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Products > Erythrina falcata
 
Erythrina falcata - Evergreen Coral Tree
   

 
Habit and Cultural Information
Category: Tree
Family: Fabaceae = Pea Family
Origin: Brazil (South America)
Evergreen: Yes
Flower Color: Red
Bloomtime: Spring
Height: 25-40 feet
Width: 20-40 feet
Exposure: Full Sun
Summer Dry: Yes
Irrigation (H2O Info): Low Water Needs
Winter Hardiness: 20-25 F
May be Poisonous  (More Info): Yes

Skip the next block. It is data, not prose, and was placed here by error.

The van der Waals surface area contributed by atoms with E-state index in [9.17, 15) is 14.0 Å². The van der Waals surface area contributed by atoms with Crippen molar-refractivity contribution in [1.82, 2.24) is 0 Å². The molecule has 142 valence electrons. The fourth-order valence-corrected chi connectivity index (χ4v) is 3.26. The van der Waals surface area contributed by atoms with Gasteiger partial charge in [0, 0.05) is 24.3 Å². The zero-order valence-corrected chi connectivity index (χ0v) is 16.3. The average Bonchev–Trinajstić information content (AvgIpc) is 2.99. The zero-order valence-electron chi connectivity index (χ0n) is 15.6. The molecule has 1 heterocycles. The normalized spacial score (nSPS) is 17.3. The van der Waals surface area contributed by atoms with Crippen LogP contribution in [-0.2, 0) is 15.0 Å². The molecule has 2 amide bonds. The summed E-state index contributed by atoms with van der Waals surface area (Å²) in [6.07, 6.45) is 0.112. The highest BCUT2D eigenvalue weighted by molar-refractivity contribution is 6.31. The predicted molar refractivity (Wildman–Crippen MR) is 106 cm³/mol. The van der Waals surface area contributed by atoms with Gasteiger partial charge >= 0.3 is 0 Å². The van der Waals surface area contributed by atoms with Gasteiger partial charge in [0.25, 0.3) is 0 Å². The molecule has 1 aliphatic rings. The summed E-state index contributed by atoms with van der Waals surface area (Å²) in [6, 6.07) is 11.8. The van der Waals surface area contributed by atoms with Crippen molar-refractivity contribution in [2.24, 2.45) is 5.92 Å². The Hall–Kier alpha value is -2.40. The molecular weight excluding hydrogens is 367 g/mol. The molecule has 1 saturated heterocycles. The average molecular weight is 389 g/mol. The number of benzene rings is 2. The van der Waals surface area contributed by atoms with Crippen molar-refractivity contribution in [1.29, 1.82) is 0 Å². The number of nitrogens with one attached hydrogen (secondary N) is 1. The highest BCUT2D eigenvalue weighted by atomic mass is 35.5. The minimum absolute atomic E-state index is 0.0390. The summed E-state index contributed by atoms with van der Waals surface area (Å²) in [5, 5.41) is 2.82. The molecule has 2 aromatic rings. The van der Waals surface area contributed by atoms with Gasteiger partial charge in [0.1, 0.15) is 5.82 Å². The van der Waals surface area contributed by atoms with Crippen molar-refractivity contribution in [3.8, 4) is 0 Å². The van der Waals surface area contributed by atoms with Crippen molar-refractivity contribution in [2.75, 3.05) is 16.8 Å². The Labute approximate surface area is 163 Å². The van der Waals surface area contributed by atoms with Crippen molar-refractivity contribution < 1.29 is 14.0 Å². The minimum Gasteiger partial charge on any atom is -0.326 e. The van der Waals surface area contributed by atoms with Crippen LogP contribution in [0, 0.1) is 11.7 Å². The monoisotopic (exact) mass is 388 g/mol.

Erythrina falcata (Evergreen Coral Tree) - This is a mostly evergreen tree that grows erect to 30-50 feet tall and broadens with age to be equal or even slightly wider with rounded leaflets 5 inches long by 2 1/2 inches wide. Sometimes as early as late winter and continuing into summer, appear the 1 1/2 inch long deep orange-red flowers scattered along 6 to 12 inch long spikes on lateral buds from the previous summer's growth that are near the branch tips. The flowers have a broad banner that is folded over to hide the other petal parts and is sickle-shaped in profile. We consider this tree to be mostly evergreen, though infrequently it can be seen bare when in flower and often there will be leafless sections that allow the flowers to be better seen. It prefers full sun and deep watering and is hardy to 20 degrees F - our specimen tree on the property was undamaged in the short low temperatures in 1990. This tree comes from sub-Andean Peru and Bolivia to nearly 6,000 feet in elevation and also down into the lowlands of central and southern Brazil, Paraguay and northern Argentina. It is the largest of the coral trees grown in California and has been in cultivation in coastal California since the 1930s. In Peter Riedel's (1873-1954) unbound work Plants for Extra-Tropical Regions: A catalog of the plants that are, have been, or might be grown where the orange and the avocado thrive, including brief mention of others every plantsman should know Riedel lists the introduction by the Bureau of Plant Industry, a division of the U.S. Department of Agriculture with the number BPI 104114-1934, indicating it was first introduced in 1934, with a note that there was a specimen planted in Hillside Park (now Orpet Park) "circa 1930". This species in not found in this park today but many fine specimens can be found in the Santa Barbara area. We have a very large specimen tree of this species in front of our nursery along Hollister Ave that was planted in 1984 and there are beautiful specimens in Alice Keck Park Memorial Garden in downtown Santa Barbara as well as several large trees on the UCSB campus. The name Erythrina is from the Greek word 'erythros' (ερυθρσς) meaning "red". The specific epithet is the Latin word for a sickled-shaped sword. We have offered this plant on and off since first listing it in our 1982 catalog, mostly because this species is too large for many landscapes but also because it has been more difficult to vegetatively propagate than other Coral Trees, and seed grown plants do not bloom for many years. More recently we have had more success rooting cuttings of this magnificent species and are able to offer cutting grown plants in limited quantities.  This description is based on our research and observations made of this plant as it grows in our nursery, in the nursery garden and in other gardens that we have visited. We will also incorporate comments received from others and always appreciate getting feedback of any kind from those who have some additional information about this plant, in particular if this information is contrary to what we have written or if they have additional cultural tips that would aid others in growing Erythrina falcata.
 
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